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Trial registered on ANZCTR


Registration number
ACTRN12611000743965
Ethics application status
Approved
Date submitted
13/07/2011
Date registered
15/07/2011
Date last updated
26/09/2016
Type of registration
Retrospectively registered

Titles & IDs
Public title
Optimising allopurinol therapy in the treatment of gout.
Scientific title
Understanding the dose-response relationship of allopurinol in patients with gout.
Secondary ID [1] 262615 0
Nil
Universal Trial Number (UTN)
U1111-1122-8998
Trial acronym
Linked study record

Health condition
Health condition(s) or problem(s) studied:
Gout 268312 0
Condition category
Condition code
Inflammatory and Immune System 268440 268440 0 0
Other inflammatory or immune system disorders
Musculoskeletal 268464 268464 0 0
Other muscular and skeletal disorders

Intervention/exposure
Study type
Interventional
Description of intervention(s) / exposure
Patients who have gout and not yet taking allopurinol will be recruited. They will then start with a low dose of allopurinol taken by oral tablet. This low dose will be 50 mg/day (for low renal function) or 100 mg/day (for normal renal function). Patients will take allopurinol for at least 1-2 weeks, being sufficient time to reach steady state concentrations (depending on renal function). Patients will then have the following measured: plasma and urinary urate and creatinine concentrations using standard biochemical analyses and plasma oxypurinol concentrations using a validated method. Based on the efficacy of the dose of allopurinol in lowering plasma urate concentrations and at the discretion of the consultant rheumatologist, the rate of the dose increase and the size of the dose increase will rise. Two weeks after each dose increase, the above mentioned analytes will again be measured. This intervention will continue until the plasma urate concentrations drop to 0.30 mg/L.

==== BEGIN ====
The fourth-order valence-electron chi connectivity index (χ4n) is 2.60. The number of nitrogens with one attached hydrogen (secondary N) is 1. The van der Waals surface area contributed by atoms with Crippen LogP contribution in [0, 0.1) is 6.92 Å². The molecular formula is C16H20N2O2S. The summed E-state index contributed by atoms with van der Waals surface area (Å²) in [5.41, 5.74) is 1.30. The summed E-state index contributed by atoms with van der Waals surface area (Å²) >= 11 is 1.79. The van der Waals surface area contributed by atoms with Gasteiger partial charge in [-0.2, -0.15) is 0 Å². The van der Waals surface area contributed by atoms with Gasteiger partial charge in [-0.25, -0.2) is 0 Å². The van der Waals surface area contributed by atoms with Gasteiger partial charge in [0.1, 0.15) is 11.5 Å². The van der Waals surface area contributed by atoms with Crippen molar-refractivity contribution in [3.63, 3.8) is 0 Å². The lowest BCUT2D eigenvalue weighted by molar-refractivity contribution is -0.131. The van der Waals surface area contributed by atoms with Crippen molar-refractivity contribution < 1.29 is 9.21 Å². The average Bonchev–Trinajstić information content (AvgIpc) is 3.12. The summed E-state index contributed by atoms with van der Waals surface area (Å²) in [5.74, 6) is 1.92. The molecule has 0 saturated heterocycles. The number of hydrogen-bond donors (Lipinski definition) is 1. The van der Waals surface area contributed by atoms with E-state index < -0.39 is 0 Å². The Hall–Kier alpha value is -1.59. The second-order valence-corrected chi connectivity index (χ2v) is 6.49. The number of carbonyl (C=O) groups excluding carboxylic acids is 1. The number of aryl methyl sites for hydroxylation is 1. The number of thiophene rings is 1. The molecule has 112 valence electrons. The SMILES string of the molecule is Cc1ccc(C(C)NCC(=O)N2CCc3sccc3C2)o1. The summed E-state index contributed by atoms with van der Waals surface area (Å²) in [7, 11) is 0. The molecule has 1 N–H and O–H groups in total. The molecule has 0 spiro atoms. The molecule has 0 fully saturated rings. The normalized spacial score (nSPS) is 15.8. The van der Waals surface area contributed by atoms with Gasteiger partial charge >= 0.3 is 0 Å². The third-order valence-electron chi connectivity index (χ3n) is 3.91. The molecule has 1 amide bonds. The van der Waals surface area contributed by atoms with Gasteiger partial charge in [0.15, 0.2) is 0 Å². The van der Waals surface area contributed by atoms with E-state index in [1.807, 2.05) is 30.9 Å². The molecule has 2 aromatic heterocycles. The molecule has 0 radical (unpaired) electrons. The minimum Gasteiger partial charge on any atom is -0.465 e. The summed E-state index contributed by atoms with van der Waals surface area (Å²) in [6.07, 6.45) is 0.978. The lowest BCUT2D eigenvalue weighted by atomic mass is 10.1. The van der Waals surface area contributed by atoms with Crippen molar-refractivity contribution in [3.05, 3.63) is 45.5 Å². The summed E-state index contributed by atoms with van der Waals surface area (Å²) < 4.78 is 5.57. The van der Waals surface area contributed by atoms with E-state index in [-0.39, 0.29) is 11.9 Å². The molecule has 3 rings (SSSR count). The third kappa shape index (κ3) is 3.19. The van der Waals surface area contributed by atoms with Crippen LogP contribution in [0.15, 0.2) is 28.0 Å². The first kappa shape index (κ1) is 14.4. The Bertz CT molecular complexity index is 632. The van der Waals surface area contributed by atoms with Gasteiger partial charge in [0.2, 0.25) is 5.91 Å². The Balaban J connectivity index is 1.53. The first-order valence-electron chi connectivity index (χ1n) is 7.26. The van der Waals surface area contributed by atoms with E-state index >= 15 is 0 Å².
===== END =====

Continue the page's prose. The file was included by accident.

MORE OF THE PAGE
Intervention code [1] 266962 0
Treatment: Drugs
Comparator / control treatment
Participants with similar renal functions will start with the same dose regime (50 mg/day for low renal function and 100 mg/day for normal renal function). Dose increases and the rate of increase will be dependent on the efficacy of particular doses in lowering plasma urate concentrations.
Control group
Active

Outcomes
Primary outcome [1] 269196 0
To understand the dose-response relationship of allopurinol.
Timepoint [1] 269196 0
Plasma urate, creatinine and oxypurinol concentrations will be monitored after each dose escalation until the close of the study.
Primary outcome [2] 269197 0
To achieve plasma urate concentrations lower than 0.30 mmol/L in patients with gout.
Timepoint [2] 269197 0
Allopurinol will be titrated upwards in patients with gout until plasma urate concentrations are lower than 0.30 mmol/L.
Secondary outcome [1] 279101 0
Determine what factors (dose, oxypurinol concentration, creatinine clearance, baseline plasma urate concentration) affect plasma urate concentrations achieved during treatment of allopurinol.
Timepoint [1] 279101 0
Factors that affect plasma urate concentrations of urate during allopurinol treatment will be determined after patients have reached plasma urate concentrations lower than 0.30 mmol/L.

Eligibility
Key inclusion criteria
Suffer from clinically diagnosed gout and commencing allopurinol therapy
Minimum age
18 Years
Maximum age
No limit
Gender
Both males and females
Can healthy volunteers participate?
No
Key exclusion criteria
Poor venous access for venepuncture.

Study design
Purpose of the study
Treatment
Allocation to intervention
Non-randomised trial
Procedure for enrolling a subject and allocating the treatment (allocation concealment procedures)
Methods used to generate the sequence in which subjects will be randomised (sequence generation)
Masking / blinding
Open (masking not used)
Who is / are masked / blinded?



Intervention assignment
Other
Other design features
Participants start to receive different doses of the intervention based on their renal function. The rate at which the dose is increased and the size of the dose increase is based on their response to the treatment. This response is measured by plasma urate concentrations.